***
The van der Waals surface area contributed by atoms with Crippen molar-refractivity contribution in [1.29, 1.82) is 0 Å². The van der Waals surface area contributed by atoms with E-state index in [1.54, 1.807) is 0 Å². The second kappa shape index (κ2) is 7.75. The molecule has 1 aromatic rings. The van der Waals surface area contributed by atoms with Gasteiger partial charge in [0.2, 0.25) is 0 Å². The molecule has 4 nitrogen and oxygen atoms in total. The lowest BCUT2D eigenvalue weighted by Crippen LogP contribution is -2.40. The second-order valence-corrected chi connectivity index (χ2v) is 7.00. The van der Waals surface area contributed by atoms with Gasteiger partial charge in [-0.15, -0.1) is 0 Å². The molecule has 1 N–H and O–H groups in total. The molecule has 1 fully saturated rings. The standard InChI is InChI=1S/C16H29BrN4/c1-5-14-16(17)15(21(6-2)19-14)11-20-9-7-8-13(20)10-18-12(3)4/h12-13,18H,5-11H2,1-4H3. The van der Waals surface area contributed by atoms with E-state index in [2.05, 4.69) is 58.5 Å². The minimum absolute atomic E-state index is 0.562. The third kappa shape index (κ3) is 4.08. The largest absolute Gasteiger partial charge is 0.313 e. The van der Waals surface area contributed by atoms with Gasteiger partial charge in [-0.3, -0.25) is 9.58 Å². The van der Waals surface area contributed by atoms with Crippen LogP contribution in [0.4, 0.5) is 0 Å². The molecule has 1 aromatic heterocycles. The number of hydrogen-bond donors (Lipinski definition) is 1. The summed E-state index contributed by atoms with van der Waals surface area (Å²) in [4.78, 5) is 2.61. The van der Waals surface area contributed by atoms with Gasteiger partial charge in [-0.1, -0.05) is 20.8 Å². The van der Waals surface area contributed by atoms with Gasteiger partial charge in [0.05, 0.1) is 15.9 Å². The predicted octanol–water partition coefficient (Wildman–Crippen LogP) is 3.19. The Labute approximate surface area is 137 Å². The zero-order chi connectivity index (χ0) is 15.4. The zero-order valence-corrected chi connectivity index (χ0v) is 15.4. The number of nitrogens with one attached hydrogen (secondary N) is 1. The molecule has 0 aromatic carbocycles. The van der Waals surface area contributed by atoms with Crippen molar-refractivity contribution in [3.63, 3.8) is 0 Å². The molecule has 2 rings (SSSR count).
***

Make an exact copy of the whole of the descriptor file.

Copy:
The van der Waals surface area contributed by atoms with Crippen molar-refractivity contribution in [1.29, 1.82) is 0 Å². The van der Waals surface area contributed by atoms with E-state index in [1.54, 1.807) is 0 Å². The second kappa shape index (κ2) is 7.75. The molecule has 1 aromatic rings. The van der Waals surface area contributed by atoms with Gasteiger partial charge in [0.2, 0.25) is 0 Å². The molecule has 4 nitrogen and oxygen atoms in total. The lowest BCUT2D eigenvalue weighted by Crippen LogP contribution is -2.40. The second-order valence-corrected chi connectivity index (χ2v) is 7.00. The van der Waals surface area contributed by atoms with Gasteiger partial charge in [-0.15, -0.1) is 0 Å². The molecule has 1 N–H and O–H groups in total. The molecule has 1 fully saturated rings. The standard InChI is InChI=1S/C16H29BrN4/c1-5-14-16(17)15(21(6-2)19-14)11-20-9-7-8-13(20)10-18-12(3)4/h12-13,18H,5-11H2,1-4H3. The van der Waals surface area contributed by atoms with E-state index in [2.05, 4.69) is 58.5 Å². The minimum absolute atomic E-state index is 0.562. The third kappa shape index (κ3) is 4.08. The largest absolute Gasteiger partial charge is 0.313 e. The van der Waals surface area contributed by atoms with Gasteiger partial charge in [-0.3, -0.25) is 9.58 Å². The van der Waals surface area contributed by atoms with Crippen LogP contribution in [0.4, 0.5) is 0 Å². The molecule has 1 aromatic heterocycles. The number of hydrogen-bond donors (Lipinski definition) is 1. The summed E-state index contributed by atoms with van der Waals surface area (Å²) in [4.78, 5) is 2.61. The van der Waals surface area contributed by atoms with Gasteiger partial charge in [-0.1, -0.05) is 20.8 Å². The van der Waals surface area contributed by atoms with Gasteiger partial charge in [0.05, 0.1) is 15.9 Å². The predicted octanol–water partition coefficient (Wildman–Crippen LogP) is 3.19. The Labute approximate surface area is 137 Å². The zero-order chi connectivity index (χ0) is 15.4. The zero-order valence-corrected chi connectivity index (χ0v) is 15.4. The number of nitrogens with one attached hydrogen (secondary N) is 1. The molecule has 0 aromatic carbocycles. The van der Waals surface area contributed by atoms with Crippen molar-refractivity contribution in [3.63, 3.8) is 0 Å². The molecule has 2 rings (SSSR count).